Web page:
Whether it’s for a short period, or a longer battle, it’s no secret that everyone struggles with their mental health from time to time. However, many people may be unfamiliar with how prevalent conditions such as anxiety and/or depression are in the LGBTQ+ community.
Continue reading this blog to learn more about mental health issues in the LGBTQ+ Community and how those struggling can find the proper support.
How Relevant Are Mental Health Issues in the LGBTQ+ Community?
An important part of learning how to help support the LGBTQ+ community and their struggles with mental health is to understand the impact it has on their lives.
Half of US adults will experience struggles with mental health at some point in their life. Whether these experiences have short or long-term effects depends heavily on the individual and their surroundings.
According to several surveys for LGBTQ+ young adults from the Trevor Project:
- 41% of LBGTQ+ young adults seriously considered attempting suicide in the past year.
- 56% of LGBTQ+ young adults who wanted mental health care in the past year were not able to get it.
- Fewer than 40% of LGBTQ+ young adults found their home to be LGBTQ+-affirming.
- Nearly 1 in 3 LGBTQ+ young adults said their mental health was poor most of the time or always due to anti-LGBTQ+ policies and legislation.
- Nearly 2 in 3 LGBTQ+ young adults said that hearing about potential state or local laws banning people from discussing LGBTQ+ people at school made their mental health a lot worse.
Another survey on young LGBTQ+ adults found those who experienced high levels of family rejection during adolescence were 8.4 times more likely to report having attempted suicide.
Note: If anyone is having suicidal thoughts, they should get help immediately. Contact the suicide hotline for assistance, or call Malvern Behavioral Health (610-480-8919). We have staff available 24/7 to assist someone feeling depressed or having unsafe thoughts.
Many people that are part of the LGBTQ+ community feel as though they live in a world that is unsafe for them, or is actively working to reject them. As a result, they can become prone to issues with their mental health and well-being.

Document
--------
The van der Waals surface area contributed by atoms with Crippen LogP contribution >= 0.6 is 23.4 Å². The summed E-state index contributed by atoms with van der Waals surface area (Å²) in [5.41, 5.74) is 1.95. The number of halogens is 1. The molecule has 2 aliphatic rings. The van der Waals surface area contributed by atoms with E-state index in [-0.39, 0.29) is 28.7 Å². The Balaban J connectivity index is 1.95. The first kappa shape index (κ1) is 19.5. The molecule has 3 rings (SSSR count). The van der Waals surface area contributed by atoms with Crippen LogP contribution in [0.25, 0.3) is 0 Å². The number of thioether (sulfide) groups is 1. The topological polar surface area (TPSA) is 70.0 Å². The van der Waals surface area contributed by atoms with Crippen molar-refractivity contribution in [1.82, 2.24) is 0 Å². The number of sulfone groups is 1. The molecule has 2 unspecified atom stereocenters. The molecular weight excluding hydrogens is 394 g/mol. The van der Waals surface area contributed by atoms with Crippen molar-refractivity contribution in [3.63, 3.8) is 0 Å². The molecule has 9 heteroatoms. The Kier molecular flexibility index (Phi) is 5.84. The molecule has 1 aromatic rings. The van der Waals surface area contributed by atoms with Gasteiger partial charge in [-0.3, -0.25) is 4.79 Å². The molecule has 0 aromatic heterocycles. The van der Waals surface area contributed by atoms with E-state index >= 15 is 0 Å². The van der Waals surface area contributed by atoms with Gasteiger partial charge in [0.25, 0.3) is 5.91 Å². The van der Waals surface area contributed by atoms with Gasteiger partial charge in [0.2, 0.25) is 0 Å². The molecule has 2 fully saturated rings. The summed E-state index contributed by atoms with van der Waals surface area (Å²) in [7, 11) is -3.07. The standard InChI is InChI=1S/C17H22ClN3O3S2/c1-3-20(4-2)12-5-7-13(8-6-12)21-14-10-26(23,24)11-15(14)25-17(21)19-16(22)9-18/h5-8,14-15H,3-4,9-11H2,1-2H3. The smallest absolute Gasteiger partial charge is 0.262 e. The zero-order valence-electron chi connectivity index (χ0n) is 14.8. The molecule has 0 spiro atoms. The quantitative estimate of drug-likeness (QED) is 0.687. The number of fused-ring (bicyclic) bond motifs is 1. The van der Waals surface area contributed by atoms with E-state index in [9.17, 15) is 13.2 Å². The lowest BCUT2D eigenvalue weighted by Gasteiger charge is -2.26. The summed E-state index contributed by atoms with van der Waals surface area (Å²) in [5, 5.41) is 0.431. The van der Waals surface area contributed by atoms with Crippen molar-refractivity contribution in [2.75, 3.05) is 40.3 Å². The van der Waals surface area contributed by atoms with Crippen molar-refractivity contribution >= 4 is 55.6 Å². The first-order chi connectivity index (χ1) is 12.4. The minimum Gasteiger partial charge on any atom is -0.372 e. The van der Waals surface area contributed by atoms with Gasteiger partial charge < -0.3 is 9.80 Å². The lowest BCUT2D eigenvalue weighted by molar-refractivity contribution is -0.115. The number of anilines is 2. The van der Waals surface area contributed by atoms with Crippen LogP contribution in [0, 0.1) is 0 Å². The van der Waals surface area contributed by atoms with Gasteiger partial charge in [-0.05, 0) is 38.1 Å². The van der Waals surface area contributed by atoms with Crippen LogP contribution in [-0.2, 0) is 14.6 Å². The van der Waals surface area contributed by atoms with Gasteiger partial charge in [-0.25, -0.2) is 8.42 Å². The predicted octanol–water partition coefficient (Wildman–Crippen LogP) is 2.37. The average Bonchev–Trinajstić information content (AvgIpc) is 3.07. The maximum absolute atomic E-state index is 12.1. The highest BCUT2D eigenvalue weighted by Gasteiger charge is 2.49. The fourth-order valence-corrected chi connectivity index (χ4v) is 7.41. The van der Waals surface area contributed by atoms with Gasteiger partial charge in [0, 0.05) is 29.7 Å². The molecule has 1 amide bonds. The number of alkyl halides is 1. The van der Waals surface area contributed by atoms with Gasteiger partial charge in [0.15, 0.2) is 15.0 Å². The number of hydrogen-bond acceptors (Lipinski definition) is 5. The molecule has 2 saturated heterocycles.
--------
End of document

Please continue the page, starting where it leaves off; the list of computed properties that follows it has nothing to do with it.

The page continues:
Mental Health Struggles Among LGBTQ+ Young Adults
Mental health disorders can affect anyone, regardless of age, race, or gender orientation. However, mental health professionals have found that certain groups can be more prone to developing specific conditions.
Young adults, in particular, struggle with many different mental health conditions from mood disorders to personality disorders. Similarly, young adults who are a part of the LGBTQ+ community will find themselves experiencing disorders such as:
Co-occurring disorders are also known to be prevalent within the young adult (or LGBTQ+) community. These disorders are classified by the coexistence of a mental health concern such as those listed above, and a substance use concern, including but not limited to:
Co-occurring disorders can be complex and intense. While they are best supported by a professional, it’s also helpful to be aware of these influences on our emotional well-being so we can build and maintain a healthy lifestyle and mindset.
Below, we explore environmental stressors that may affect a person’s ability to feel emotionally and physically safe and sustain a healthy state of mind.
4 Factors That May Contribute to a Decline in Mental Health
There are a number of factors that affect a person’s mental health, and finding a definitive reason is often difficult. This is why it’s important for individuals who are struggling to seek help from a professional.
Below, we’ve listed some of the common factors that may play a role in an individual’s mental and emotional state.